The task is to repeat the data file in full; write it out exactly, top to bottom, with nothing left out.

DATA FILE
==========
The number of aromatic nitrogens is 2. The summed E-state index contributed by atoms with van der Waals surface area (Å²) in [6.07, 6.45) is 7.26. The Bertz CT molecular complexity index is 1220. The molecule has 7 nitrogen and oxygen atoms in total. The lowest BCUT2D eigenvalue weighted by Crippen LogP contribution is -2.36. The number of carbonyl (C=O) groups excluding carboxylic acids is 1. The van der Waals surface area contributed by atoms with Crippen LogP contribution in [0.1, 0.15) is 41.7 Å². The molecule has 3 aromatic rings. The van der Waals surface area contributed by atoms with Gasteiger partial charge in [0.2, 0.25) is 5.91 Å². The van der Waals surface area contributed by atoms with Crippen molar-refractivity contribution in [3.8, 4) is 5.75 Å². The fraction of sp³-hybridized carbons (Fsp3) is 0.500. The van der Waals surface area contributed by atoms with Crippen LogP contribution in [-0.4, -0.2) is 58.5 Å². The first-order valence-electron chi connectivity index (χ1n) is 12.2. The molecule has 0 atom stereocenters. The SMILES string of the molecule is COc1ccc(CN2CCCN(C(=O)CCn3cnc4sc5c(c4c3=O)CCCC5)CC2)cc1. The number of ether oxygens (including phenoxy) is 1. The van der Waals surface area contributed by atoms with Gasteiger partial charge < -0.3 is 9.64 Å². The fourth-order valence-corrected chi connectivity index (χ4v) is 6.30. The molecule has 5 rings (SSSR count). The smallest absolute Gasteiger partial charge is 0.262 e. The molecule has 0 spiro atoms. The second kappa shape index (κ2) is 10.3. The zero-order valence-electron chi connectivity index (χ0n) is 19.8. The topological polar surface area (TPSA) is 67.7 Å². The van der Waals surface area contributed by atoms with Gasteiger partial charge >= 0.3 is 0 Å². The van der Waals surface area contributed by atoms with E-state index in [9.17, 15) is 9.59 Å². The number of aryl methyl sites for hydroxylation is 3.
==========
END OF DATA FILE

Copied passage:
The number of aromatic nitrogens is 2. The summed E-state index contributed by atoms with van der Waals surface area (Å²) in [6.07, 6.45) is 7.26. The Bertz CT molecular complexity index is 1220. The molecule has 7 nitrogen and oxygen atoms in total. The lowest BCUT2D eigenvalue weighted by Crippen LogP contribution is -2.36. The number of carbonyl (C=O) groups excluding carboxylic acids is 1. The van der Waals surface area contributed by atoms with Crippen LogP contribution in [0.1, 0.15) is 41.7 Å². The molecule has 3 aromatic rings. The van der Waals surface area contributed by atoms with Gasteiger partial charge in [0.2, 0.25) is 5.91 Å². The van der Waals surface area contributed by atoms with Crippen molar-refractivity contribution in [3.8, 4) is 5.75 Å². The fraction of sp³-hybridized carbons (Fsp3) is 0.500. The van der Waals surface area contributed by atoms with Crippen LogP contribution in [-0.4, -0.2) is 58.5 Å². The first-order valence-electron chi connectivity index (χ1n) is 12.2. The molecule has 0 atom stereocenters. The SMILES string of the molecule is COc1ccc(CN2CCCN(C(=O)CCn3cnc4sc5c(c4c3=O)CCCC5)CC2)cc1. The number of ether oxygens (including phenoxy) is 1. The van der Waals surface area contributed by atoms with Gasteiger partial charge < -0.3 is 9.64 Å². The fourth-order valence-corrected chi connectivity index (χ4v) is 6.30. The molecule has 5 rings (SSSR count). The smallest absolute Gasteiger partial charge is 0.262 e. The molecule has 0 spiro atoms. The second kappa shape index (κ2) is 10.3. The zero-order valence-electron chi connectivity index (χ0n) is 19.8. The topological polar surface area (TPSA) is 67.7 Å². The van der Waals surface area contributed by atoms with Gasteiger partial charge >= 0.3 is 0 Å². The van der Waals surface area contributed by atoms with E-state index in [9.17, 15) is 9.59 Å². The number of aryl methyl sites for hydroxylation is 3.